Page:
By Mark Gutglueck
(August 28) The San Bernardino County District Attorney’s Office will not file criminal charges against San Bernardino County Sheriff’s Deputy Ismael Diaz and his partner, Joseph Perea, following a more than year-long review of the fatal shooting of Merlin Factor, 26, in Yucaipa on June 29, 2013.
Factor’s death was the third in which Diaz had a hand in a 26-month period beginning in May 2011.
Factor was shot nine times while he was inside a car driven to the scene of the shooting by a woman identified only as Erin H.
According to deputy district attorney Simon Umschied, Factor and Erin H. had been in a short-lived dating relationship that had soured after Factor’s amphetamine use had led to radical mood swings in which she alleged he had physically abused her, had stolen from her and perpetrated vandalism to the mobile home coach in which she resided.
On June 29, 2013 according to Umschied, Erin H. purposefully had driven to meet Factor as part of an effort to have Factor arrested. On June 29, according to Umschied, Factor confronted Erin H. at the mobile home coach she lived in at a trailer park on Second Street and claimed that she owed him money, and then threw a rock through her coach’s window as he was leaving.
A short time later, Factor called Erin H., denied throwing the rock through her window and asked her for a ride to Calimesa. She agreed to do so, but before heading off to meet him at a location on Third Street, she instructed her on-again off-again live-in boyfriend, identified only as Ben D., to phone the police and notify them of where she would be with Factor in an effort to have Factor, whom she knew to have outstanding warrants against him, arrested.
“Erin H. had come up with the plan in hopes of getting Factor into custody so he would stop harassing her,” according to Umschied.
Erin H. picked Factor up at Fourth Street and Wildwood Canyon Road. Meanwhile, Ben D. contacted the sheriff’s office and, after reporting the rock throwing incident, told Diaz, the responding officer about Erin H.’s ongoing effort to attract the attention of law enforcement with Factor in her company as a way to have Factor arrested. Both Diaz and Perea, driving different patrol cars, were now on the lookout for Factor and Erin H., driving in a green Chevrolet Malibu. The green Malibu was spotted at Der Wienerschnitzel by Diaz, but before he could maneuver his car to effectuate a confrontation there, Erin H. pulled out onto Yucaipa Blvd going in the opposite direction. Diaz radioed Perea and turned around to follow the Malibu, which Erin H. pulled into a church parking lot. Both Diaz and Perea followed the Malibu into the parking lot, stopping on either side of the car.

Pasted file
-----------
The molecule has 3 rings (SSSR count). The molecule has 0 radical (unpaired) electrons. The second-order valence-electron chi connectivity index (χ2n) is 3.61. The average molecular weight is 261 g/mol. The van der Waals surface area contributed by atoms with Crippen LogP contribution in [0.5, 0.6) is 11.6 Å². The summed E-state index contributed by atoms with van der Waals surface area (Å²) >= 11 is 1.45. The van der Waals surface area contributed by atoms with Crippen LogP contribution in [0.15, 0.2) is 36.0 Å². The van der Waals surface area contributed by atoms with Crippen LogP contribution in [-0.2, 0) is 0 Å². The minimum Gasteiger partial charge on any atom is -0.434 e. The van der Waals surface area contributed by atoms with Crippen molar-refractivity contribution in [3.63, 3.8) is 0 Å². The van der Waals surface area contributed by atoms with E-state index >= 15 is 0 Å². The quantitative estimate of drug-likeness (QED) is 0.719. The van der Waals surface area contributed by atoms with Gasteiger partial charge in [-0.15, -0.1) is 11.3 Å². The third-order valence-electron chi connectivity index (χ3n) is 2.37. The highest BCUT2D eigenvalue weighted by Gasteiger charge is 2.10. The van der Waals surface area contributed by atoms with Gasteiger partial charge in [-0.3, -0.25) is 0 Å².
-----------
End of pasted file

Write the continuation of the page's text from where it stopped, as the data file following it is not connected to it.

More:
When Diaz made contact with Factor, according to Umschied, Factor identified himself as John Harper. Believing Diaz to be the suspect described to him by Ben D., Diaz attempted to arrest and handcuff him. Factor pulled away and fell back into the car, according to Umschied, and when Diaz approached the car, Factor grabbed Diaz’s shirt.
The district attorney’s office report maintains that Factor tore Diaz’ shirt and Diaz, ordering Factor to stop resisting, pushed Factor back into the car.